States close to legalizing recreational marijuana consumption are seeing pushes for inclusive ownership. One of the main pillars of the inclusive industry effort is women-owned businesses. The fruits of the movement’s labor are starting to show. The emergence of women-owned ventures is on the rise across the country – including a growing number of entities owned by women of color.
In the Northeastern United States, New Jersey and New York are both poised to legalize adult use cannabis in the coming months. In New Jersey, its medical program expanded to six additional dispensary licenses – one of which went to a women-owned entity. Additionally, the Garden State’s proposed legalization bill has a minimum 25% mandate for businesses owned by women, minorities or veterans.
In New York State, one of five of its initial medical cannabis dispensary licenses went to a women-led business. That result has not been lost on those in the state. Numerous groups and individuals alike have pushed on lawmakers to prioritize ownership access to women, among others underrepresented in all other industries.
An Opportunity Born Out of the 2016 Election Cycle
For Degelis Tufts, the last election cycle showed her the potential for cannabis. The product creator, executive and former investment banking analyst knew it was a movement she wanted to become involved in. Tufts explained to The Marijuana Times, “I believed it was un-American to not have the right to choose to consume. For me, it is a freedom issue and representative of our core values as a country.”
Using her temporary metallic tattoo manufacturing company, TribeTats, Tufts began by producing funny cannabis-themed Christmas cards. Tufts explained that the cards served as an entry into the market by having a product to sell at events. Or, as her business partner Kym Byrnes (aka Kym B) says, “If you want to be in cannabis, you gotta show up.”
Together Tufts and Kym B launched a CBD lifestyle brand, TribeTokes, which offers full-spectrum CBD vape cartridges, beauty products and other items. In addition to selling their own products, TribeTokes runs a CBD marketplace on its website, CBDizzle, which offers CBD products from other brands as well. “The website supports smaller companies that deserve to have their amazing products showcased,” Tufts said.
Going against the sales grain, Tufts and TribeTokes aren’t exclusive to e-commerce. The company also boasts a showroom in Manhattan’s Meatpacking District. “We view this as a way to create our own products as well as curate and support other brands we love,” Tufts told The Marijuana Times. In addition to product support, Tufts added how the location is close to organizations the company sponsors and participates in such as Revel, Women Grow and CannaGather.
The co-founders believe that they – and their customers – embody the company slogan, “Mindful, fit & lit”. However, that is not the extent of their goals. Instead, they aim to employ and support women in the cannabis community.
Navigating Consumer Education and Payment Processing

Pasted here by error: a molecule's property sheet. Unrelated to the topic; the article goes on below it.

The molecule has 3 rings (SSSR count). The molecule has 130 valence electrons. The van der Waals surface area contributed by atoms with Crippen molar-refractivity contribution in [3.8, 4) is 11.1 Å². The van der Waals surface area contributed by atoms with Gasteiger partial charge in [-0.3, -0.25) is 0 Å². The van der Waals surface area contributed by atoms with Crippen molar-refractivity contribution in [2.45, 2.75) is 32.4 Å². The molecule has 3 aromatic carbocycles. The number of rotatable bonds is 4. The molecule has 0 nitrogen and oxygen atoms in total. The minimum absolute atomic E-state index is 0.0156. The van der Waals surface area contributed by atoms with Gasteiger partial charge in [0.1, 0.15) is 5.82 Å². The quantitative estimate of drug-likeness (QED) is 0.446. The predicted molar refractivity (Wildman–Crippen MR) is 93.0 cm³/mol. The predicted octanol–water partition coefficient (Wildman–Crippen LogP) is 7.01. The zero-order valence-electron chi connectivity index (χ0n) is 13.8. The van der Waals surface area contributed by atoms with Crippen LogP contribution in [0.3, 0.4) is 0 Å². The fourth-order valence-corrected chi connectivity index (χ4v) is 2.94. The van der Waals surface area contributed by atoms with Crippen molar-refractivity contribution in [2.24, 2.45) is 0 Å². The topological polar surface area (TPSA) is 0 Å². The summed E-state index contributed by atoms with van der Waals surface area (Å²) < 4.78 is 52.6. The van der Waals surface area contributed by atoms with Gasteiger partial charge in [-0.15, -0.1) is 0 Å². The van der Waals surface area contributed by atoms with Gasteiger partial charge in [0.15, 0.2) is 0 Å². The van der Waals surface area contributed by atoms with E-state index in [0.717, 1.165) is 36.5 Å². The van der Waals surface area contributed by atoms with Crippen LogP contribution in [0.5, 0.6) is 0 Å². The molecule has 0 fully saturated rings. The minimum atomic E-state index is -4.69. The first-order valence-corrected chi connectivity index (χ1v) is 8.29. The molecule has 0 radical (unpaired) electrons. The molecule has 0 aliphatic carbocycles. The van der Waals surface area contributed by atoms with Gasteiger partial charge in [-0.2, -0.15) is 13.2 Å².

Informing the public about CBD and its benefits remains paramount across the industry. As such, educating people at industry events, online and in other capacities is a focal point for Tufts. She expanded on her position, “People are still learning what the uses of CBD are. On the recreational side, at least, there is not much confusion about what marijuana is used for.”
In addition to emphasizing the cannabinoid’s non-psychoactive properties, Tufts described how CBD should be viewed. “CBD should be incorporated into everyday life,” adding that “CBD should not be a supplement – it should be part of a lifestyle.”
Additionally, TirbeTokes struggles with banking like most businesses in the space. Thanks to section 280-E of the federal tax code, banking is all but impossible for cannabis businesses. Tufts calls the banking and payment processing woes “something on every entrepreneur’s list of pain points.”
Cannabis in New York City
Tufts noted her fondness for being in New York City’s cannabis community for a variety of reasons. “The community is educated, conscious and growing rapidly,” she stated. It doesn’t hurt that the city loves to consume cannabis. So much so that Tufts recalled a Seedo study which found New York City consumed more marijuana than any other city in the world.
That said, the entrepreneur called for more business in the state, noting the hurdles caused by federal and state regulations. Tufts offered up a solution: “We need more ancillary cannabis companies to be incentivized to open here in New York.” Tufts said the move would create additional jobs and revenue, creating a “win-win for all in New York City.”
Beyond business, Tufts makes it a point to go back to the community when stating her case for the city. Calling it “an exciting time”, she credits the numerous organizations and events that allow for education and networking to thrive.
Tufts made sure to give credit to the women in the space who are progressing the scene in New York City. She mentioned names like Lulu Tsui of Revel, Joann Bauer of Hidden Hemp and Estefania Valenica of Sanna CBD Yoga, just to name a few. “Each of these women is part of the ending of prohibition and will be part of history in New York City.”
Degelis Tufts saw an opportunity which aligned with her American values. In short order, she has been able to scale a business and become immersed in the cannabis community. With New York State poised to legalize recreational use in early 2019, Tufts’ call for additional ancillary companies could come to fruition. When it does, there is no doubt that she will be pushing for inclusive ownership.